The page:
High-potency solid dosage manufacturing at work
Can you outline the process of manufacturing the high-potency solid dosage form and explain how the level of containment
is maintained during the various unit operations?
When the team first considered the company's high-potency suite, it clearly defined what it wanted to achieve before anything
was built or ordered. To maintain a given level of containment, the team had to make specific choices about which unit operations
would be offered and at what scale. In an ideal world, it would be advantageous to provide any unit operation at any scale,
but this desire had to be weighed against what was operationally and economically feasible. Once certain essential unit operations
were identified, such as blending, milling, granulation, and compression, processing equipment was purchased and isolated.
Placing the processing surfaces of equipment into a common isolated environment while separating the mechanical and electrical
areas of the machinery was deemed to be the most efficient and user friendly design.
Because of the small physical footprint of the renovation, a 1:1 ratio of equipment-to-isolators was not practical. Therefore,
a series of multi-use, hard-wall isolators were conceptualized. A variety of smaller-scale pieces of processing equipment
was purchased and further engineered to interface with these isolators. During the integration process, the product-contact
surfaces of the equipment were separated from the drives and controls by installing each through a separate stainless-steel
plate. The periphery of each steel plate was made identical, but each penetration is unique and based on the results of an
ergonomic modeling exercise. This exercise placed areas that needed to be accessed during operation within easy reaching distance
through glove ports. When the processing equipment is installed, the plate that it penetrates serves as the rear wall of the
isolator and the means by which the equipment is suspended for use. Any piece of processing equipment may be installed in
any of three locations in any of three separate isolators within the facility. This way, a given equipment train can be built
quickly and efficiently under total containment. The larger of the two processing rooms can accommodate up to eight unit operations,
and the smaller processing room can accommodate up to five. This arrangement provides maximum flexibility to meet any clients'
Equipment needed for a given experiment, batch, or campaign is moved from the equipment storage room and docked to a bay on
a multi-use isolator. Equipment is docked into the isolators in the order of the required process train. Once equipment is
installed in the multi-use isolators, other pieces of isolated equipment, such as a contained tablet press or fluid bed processor,
can be located in the processing room.
Processing commences under total containment. If an interisolator transfer is required, the batch can be introduced into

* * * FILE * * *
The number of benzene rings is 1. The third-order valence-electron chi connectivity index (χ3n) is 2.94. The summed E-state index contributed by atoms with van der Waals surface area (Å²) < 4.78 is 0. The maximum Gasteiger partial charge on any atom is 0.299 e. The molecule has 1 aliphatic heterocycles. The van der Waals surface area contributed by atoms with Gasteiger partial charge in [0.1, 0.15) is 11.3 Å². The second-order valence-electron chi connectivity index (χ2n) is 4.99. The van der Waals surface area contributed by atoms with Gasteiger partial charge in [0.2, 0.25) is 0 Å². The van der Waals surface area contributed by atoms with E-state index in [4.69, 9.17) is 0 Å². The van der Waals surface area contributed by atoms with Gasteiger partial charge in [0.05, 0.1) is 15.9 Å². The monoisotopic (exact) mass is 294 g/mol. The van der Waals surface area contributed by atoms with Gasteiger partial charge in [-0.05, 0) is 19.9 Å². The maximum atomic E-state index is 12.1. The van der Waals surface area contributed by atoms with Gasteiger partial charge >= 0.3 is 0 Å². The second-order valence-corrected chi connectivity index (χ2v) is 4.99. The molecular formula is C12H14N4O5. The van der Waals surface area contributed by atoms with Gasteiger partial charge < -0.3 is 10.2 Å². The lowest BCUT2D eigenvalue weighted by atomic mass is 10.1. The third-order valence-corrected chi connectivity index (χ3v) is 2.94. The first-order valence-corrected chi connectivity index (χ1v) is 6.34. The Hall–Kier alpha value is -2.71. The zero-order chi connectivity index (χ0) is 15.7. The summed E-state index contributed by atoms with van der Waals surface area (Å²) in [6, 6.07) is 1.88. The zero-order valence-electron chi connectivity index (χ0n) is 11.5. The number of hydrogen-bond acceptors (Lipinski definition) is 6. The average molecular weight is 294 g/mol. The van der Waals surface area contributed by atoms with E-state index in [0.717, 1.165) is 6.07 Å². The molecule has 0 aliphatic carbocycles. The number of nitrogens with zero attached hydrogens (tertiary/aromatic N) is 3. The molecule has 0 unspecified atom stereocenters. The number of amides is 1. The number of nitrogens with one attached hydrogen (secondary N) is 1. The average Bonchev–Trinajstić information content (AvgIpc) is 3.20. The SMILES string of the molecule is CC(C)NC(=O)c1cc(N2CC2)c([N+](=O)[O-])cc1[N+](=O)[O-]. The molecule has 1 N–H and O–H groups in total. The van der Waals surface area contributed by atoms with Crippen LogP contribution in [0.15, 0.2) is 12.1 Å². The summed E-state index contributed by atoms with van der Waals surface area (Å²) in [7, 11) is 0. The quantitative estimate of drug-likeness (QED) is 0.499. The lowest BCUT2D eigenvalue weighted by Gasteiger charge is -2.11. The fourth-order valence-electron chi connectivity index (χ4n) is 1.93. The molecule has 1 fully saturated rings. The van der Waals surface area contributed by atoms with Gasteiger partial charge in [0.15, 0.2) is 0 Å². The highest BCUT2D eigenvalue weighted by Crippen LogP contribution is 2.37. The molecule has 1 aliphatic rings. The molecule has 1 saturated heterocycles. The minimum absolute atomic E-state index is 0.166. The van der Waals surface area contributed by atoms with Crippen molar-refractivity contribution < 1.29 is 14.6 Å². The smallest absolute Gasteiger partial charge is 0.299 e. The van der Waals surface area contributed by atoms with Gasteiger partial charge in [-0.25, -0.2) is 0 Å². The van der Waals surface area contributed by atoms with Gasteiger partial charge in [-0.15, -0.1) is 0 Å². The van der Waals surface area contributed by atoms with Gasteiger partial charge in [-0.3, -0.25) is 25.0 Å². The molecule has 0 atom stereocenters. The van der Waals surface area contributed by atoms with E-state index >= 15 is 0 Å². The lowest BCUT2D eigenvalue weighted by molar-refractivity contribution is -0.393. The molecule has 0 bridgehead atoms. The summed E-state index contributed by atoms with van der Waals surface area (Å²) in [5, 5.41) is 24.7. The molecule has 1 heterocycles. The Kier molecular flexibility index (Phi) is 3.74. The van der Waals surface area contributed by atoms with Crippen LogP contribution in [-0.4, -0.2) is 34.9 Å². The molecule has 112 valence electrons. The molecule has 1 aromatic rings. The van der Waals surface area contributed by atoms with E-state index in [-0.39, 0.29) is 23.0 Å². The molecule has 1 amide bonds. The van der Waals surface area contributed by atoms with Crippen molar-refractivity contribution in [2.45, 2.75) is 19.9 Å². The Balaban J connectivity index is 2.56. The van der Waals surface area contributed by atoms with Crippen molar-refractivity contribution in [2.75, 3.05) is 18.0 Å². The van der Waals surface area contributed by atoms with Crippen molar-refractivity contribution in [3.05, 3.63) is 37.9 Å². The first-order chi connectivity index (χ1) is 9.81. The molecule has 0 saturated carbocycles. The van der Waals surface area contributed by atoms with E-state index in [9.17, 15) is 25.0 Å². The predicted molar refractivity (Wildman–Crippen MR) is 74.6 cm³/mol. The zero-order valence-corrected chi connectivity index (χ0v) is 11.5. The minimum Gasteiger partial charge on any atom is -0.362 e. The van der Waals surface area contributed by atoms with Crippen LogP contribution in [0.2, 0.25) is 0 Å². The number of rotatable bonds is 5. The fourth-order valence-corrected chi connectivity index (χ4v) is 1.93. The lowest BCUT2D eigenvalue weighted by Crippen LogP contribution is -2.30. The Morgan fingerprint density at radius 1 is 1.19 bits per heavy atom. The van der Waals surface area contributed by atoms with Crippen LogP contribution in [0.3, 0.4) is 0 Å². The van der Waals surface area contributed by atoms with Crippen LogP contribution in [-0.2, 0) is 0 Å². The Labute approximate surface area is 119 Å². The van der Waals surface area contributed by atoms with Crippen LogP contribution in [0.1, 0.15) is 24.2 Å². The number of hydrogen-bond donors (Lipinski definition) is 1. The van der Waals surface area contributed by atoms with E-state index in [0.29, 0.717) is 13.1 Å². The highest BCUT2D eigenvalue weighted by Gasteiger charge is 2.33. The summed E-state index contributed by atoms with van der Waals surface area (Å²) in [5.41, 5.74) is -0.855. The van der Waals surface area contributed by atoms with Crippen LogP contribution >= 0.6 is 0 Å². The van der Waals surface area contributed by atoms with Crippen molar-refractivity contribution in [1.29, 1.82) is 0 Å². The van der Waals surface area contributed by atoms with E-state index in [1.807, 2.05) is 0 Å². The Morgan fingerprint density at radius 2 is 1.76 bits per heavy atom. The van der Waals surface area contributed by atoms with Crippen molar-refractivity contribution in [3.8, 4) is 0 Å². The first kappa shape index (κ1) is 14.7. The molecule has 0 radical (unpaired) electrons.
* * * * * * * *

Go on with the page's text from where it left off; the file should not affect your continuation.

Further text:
the isolator using the beta-canister of the rapid-transfer port (DPTE, Getinge LaCalhene) technology. Once a dosage form is
produced and free of surface dust, the product is exported. Exportation of the product is achieved by placing the bulk product
in a primary container, (usually a high-density polyethylene bag. A continuous liner system (DoverPac, ILC Dover) is affixed
to the alpha flange of the rapid-transfer port. The bag containing the bulk product is pushed through the alpha/beta door
into the continuous liner. Once the section of liner is clear of the isolator and the product is contained with it, the liner
is crimped and removed. This process may be repeated for multiple portions of the batch; it may also be used to export waste,
supplies, or tools.
After product and waste is exported, the interior of the isolator is vacuumed by attaching a specially designed variable speed
high-efficiency particulate air vacuum that penetrates the rear of the isolator through a sanitary fitting. Each isolator
is equipped with a misting wand installed on the interior. Water is connected, and dusty surfaces are wetted to reduce any
airborne exposures upon disassembly. After the equipment is misted and before it is dry, the operators don powered air-purifying
respirators, the isolator is opened and disassembly begins. Processing equipment, such as the conical mill or roller compactor,
is transported to an adjacent washroom and cleaned. Once cleaned, it is immediately swabbed for residual API and detergent.
The equipment is returned to storage only after an acceptable cleaning-verification result is achieved.
These flows of equipment, personnel, and materials greatly mitigate opportunities for exposures and cross-contamination. The
result is an elegant, full-featured, development and clinical-supplies manufacturing facility that is state of the art.